It rolls back and forth smoothly. It probably weights about 80 to 90 lbs total, and the rolling kit is rated for 150lbs.

I've got the DC-8 communicating with the AC3, and everything is turning on and off as it should. I've very pleased with that. Here are two screenshots from the Aquanotes App on my iPhone 4.

The last one on that list called SWB is the Skimmer Swabbie. The AC3 is going to turn that on for one minute four times a day to keep the skimmer neck clean. I can enable it from the App in my phone if I want.

I'm running the same staggered lighting period I used last time.

It's pretty much done, other than to secure the wires from the AC3 and the DC8 in a way that permits the light rack to roll back and forth without any type of tugging or snagging.

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  1. Jessy's Avatar
    Your tank is so sexy its hard to believe it belongs to you >:-}
  2. Robb in Austin's Avatar
    Just awesome work Marc.

    Want to come down and organize my lil ole 75? Got a bottle of Crown, Crown Black, and local vodka(Dripping Springs) if it helps.
  3. adam's Avatar
    Are you no longer going to frame out around the tank? I noticed you didn't paint the back glass. Looks awesome and huge.
  4. melev's Avatar
    Robb - that's an offer I can't refuse. Of course, you'll need lots of money for the stuff I need to make it look pretty like mine.

    Adam - Frame out? There are no more walls. Woodwork will hide everything from the kitchen and living room, making it look built-in. The back of the tank will have a cover at some point, but not right now while I'm working on it and observing everything.

    Jessy -
  5. evoracer's Avatar
    Looking great! Very inspirational. I also noticed the naked back panel of the tank. I can see how it would be advantageous to be a le to see into the tank from the fish room. Maybe a sheet of thin black acrylic attached in a way that it could be easily removed if needed, but blocks view of the room through the tank from the living room?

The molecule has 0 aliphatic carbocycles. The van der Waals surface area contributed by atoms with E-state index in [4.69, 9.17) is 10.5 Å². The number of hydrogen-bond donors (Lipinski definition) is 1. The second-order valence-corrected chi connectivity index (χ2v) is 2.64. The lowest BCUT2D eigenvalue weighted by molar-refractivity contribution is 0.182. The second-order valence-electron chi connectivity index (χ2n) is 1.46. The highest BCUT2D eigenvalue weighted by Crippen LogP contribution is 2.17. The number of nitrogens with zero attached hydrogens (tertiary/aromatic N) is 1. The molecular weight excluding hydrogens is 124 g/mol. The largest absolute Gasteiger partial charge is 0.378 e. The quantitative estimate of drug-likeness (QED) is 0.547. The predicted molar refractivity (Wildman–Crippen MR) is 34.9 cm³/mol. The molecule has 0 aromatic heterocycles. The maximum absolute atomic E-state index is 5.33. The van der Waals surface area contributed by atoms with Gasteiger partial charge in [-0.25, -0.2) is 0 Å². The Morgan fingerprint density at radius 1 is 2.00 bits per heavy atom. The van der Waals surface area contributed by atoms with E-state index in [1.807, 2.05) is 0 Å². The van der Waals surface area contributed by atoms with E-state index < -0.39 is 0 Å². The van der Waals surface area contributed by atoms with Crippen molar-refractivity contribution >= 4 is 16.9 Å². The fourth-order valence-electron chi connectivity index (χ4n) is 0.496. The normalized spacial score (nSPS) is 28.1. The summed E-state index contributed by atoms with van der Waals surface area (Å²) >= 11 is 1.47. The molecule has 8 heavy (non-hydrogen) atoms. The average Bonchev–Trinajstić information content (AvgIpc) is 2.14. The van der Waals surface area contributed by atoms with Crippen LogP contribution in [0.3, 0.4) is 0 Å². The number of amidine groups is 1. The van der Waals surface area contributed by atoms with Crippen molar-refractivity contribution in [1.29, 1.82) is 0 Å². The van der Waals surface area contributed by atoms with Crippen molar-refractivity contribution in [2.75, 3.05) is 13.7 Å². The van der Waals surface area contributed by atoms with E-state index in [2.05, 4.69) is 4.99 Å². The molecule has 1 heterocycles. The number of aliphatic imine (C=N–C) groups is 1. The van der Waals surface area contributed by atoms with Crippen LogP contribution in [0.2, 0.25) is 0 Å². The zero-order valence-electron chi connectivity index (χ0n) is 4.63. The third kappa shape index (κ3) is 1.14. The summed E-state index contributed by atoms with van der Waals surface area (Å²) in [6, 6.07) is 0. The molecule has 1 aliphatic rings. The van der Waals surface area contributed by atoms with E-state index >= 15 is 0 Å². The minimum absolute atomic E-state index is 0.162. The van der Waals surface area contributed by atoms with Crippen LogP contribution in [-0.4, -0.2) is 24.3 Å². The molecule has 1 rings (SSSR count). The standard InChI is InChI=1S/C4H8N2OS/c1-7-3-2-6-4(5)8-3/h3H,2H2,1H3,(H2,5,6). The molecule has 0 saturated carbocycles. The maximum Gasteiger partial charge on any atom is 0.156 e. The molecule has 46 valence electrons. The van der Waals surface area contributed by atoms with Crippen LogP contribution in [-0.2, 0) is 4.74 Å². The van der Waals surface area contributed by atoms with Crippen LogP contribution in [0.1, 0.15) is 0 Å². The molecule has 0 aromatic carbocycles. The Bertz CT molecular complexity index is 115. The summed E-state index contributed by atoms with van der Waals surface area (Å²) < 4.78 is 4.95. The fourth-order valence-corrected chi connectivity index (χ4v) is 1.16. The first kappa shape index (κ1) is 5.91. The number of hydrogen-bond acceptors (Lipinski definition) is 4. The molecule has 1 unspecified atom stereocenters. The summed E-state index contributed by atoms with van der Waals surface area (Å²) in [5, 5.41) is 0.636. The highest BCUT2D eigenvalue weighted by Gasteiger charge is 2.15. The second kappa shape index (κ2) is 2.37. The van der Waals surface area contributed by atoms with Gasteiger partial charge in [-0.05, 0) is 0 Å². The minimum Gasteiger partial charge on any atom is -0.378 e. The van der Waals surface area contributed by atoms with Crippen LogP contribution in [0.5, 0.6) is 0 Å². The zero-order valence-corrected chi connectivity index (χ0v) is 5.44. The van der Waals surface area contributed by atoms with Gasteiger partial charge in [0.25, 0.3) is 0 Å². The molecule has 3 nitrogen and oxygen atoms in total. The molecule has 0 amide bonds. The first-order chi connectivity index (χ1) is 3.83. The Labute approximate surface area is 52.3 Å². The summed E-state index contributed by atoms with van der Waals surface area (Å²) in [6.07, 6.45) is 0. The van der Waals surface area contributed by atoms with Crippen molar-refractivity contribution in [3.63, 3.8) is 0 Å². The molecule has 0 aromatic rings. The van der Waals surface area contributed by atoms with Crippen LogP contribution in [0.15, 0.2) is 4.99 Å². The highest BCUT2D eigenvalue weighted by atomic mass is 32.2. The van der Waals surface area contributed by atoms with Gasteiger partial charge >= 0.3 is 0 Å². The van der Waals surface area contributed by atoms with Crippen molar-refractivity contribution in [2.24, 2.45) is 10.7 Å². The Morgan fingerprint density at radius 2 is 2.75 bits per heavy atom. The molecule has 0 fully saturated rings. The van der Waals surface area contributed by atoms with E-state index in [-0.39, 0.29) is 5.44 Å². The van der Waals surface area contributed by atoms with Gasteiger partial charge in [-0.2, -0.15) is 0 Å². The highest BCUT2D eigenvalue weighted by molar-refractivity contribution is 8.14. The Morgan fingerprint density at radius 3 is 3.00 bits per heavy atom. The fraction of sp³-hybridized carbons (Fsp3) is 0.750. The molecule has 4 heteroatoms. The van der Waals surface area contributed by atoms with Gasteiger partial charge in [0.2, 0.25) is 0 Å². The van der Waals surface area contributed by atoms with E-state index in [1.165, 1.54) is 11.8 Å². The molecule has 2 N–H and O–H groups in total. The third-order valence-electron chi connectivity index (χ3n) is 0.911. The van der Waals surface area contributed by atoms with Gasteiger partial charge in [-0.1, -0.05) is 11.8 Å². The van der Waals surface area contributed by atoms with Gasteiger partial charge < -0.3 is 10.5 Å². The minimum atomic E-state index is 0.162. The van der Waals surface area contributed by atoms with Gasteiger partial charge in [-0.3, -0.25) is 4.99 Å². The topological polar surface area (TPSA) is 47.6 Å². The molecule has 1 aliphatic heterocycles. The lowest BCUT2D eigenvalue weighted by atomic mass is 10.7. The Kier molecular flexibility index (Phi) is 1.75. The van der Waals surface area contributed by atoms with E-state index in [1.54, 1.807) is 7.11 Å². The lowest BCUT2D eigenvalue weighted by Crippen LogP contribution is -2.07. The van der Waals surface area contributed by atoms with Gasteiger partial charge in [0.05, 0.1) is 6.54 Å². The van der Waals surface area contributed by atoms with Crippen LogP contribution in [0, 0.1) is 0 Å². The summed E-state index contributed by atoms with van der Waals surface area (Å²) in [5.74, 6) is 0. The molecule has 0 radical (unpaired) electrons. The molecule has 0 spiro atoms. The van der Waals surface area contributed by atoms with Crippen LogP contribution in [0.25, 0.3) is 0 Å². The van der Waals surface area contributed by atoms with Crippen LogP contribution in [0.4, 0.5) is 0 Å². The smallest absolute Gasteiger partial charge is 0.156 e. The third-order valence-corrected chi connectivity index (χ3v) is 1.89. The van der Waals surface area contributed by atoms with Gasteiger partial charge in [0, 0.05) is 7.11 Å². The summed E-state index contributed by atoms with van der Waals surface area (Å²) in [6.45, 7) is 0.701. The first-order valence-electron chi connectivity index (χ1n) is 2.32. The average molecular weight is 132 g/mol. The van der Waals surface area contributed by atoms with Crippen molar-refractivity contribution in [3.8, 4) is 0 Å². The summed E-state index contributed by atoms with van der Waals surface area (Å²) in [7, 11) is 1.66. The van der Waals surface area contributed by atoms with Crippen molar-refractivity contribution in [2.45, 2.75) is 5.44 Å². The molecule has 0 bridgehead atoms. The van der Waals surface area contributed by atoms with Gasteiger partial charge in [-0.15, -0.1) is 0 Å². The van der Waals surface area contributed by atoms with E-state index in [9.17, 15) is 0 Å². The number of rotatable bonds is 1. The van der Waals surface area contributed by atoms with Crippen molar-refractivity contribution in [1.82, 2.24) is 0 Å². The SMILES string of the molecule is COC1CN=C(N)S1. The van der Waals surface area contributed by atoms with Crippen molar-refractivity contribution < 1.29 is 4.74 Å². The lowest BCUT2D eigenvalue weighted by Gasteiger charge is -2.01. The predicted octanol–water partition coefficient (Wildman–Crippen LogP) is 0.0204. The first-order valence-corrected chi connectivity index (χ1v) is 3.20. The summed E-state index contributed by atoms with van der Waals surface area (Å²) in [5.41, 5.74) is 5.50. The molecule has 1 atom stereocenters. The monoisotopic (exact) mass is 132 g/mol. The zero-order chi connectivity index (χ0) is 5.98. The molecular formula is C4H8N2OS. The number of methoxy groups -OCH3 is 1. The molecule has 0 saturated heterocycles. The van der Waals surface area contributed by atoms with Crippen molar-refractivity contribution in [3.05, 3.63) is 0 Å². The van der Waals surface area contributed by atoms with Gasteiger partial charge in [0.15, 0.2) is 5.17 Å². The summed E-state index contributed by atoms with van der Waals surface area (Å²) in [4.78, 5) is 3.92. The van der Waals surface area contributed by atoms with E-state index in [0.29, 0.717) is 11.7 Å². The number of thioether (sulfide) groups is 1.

6. melev's Avatar
    I came up with a better idea. I'll reveal this later.
  7. gr8t1dini's Avatar
    I can't wait to see the tank with all the livestock in it. Your tank makes me want to start planning out my 300dd. Any pics with just the LED's(moonlights)?
    Updated 02-11-2011 at 04:14 AM by gr8t1dini
  8. Blown76mav's Avatar
    Love it. I'm going to be stealing some of your ideas on my light rack. Looks great.
  9. Snakebyt's Avatar
    looks stunning
  10. Midnight's Avatar
    Marc, looks great as always. Are you using the 10k's for the grow out phase of the tank, you normally like bluer bulbs right? also are those wire nuts that are exposed the silicone filled ones? you know I have a fish tape you could have used to run wires inside the tubing.
  11. michika's Avatar
    Yup! Still sexy! When you roll it back and forth do you have stoppers, or a friction spot that stops it from moving one way or the other? Or are the parts stiff enough that it takes a bit more then a push of the finger to move it?

    Any chance of getting a photo of that 3M tape packaging? I'd love to pick myself up a roll.
  12. Jnarowe's Avatar
    Quote Originally Posted by melev
    I came up with a better idea. I'll reveal this later.
    Hmmm...I think I know what it is!

    BTW, very nice DIY mounting for the ballasts. That should be very effective in stopping vibration transfer. Me likey!
  13. melev's Avatar
    I've always run 10,000K - 20,000K - 10,000K because I like that look. While the blue is in the center, it appears like the sun is shining in the center. It just has a natural look. I enjoy the blue period from 11am to 1pm (VHO actinics), and from 9:30pm to 11pm (VHO for 30 minutes, Moonlighting for one hour).

    No, those are just normal wirenuts on the VHO harness. I have the waterproof kind on the MH ballasts.

    There's enough weight that the lightrack doesn't move more than where it belongs. At an estimated 80 or 90 lbs, you have to give it a little pressure to move it, but nothing that strains a muscle. It can't go too far forward because of the furr down, and the other direction it is stopped by the 265g poly tank. Here's a picture of that tape - turns out it is Scotch, not 3M. Whoops:

  14. upster's Avatar
    Right on, I really like those cord tie downs. I'm definitely going to try and find some of those. Btw, Love the pic of Marilyn in the fishroom, she's the bee's knees.
  15. dread240's Avatar
    You know another great option for the wiring mess that most people end up with is standard sticky backs. Small square designed to stick a zip tie through, and double sided tape on a flat section to mount it. That's how I have all my stuff set up to keep the wiring out of the way.
  16. Jnarowe's Avatar
    I have had issues with those coming off due to high humidity. And the real pain is the glue mess they leave behind. Still way better than nothing.
  17. melev's Avatar
    That's why I like the tape above. That stuff is trustworthy if the surfaces were clean in the first place.
  18. ghurlag's Avatar
    This has been a long time coming, Marc. It looks great.
  19. gditz44's Avatar
    Looks awesome Marc, do you notice any flex in the light rack after getting all the equipment in it or is it still nice and solid?
  20. melev's Avatar
    It is nice and solid. Brett suggested I place the light rack on something to determine where it would hang straight and true, and when all was said and done the center is up a little more than 1/8". I think gravity will level that out over time.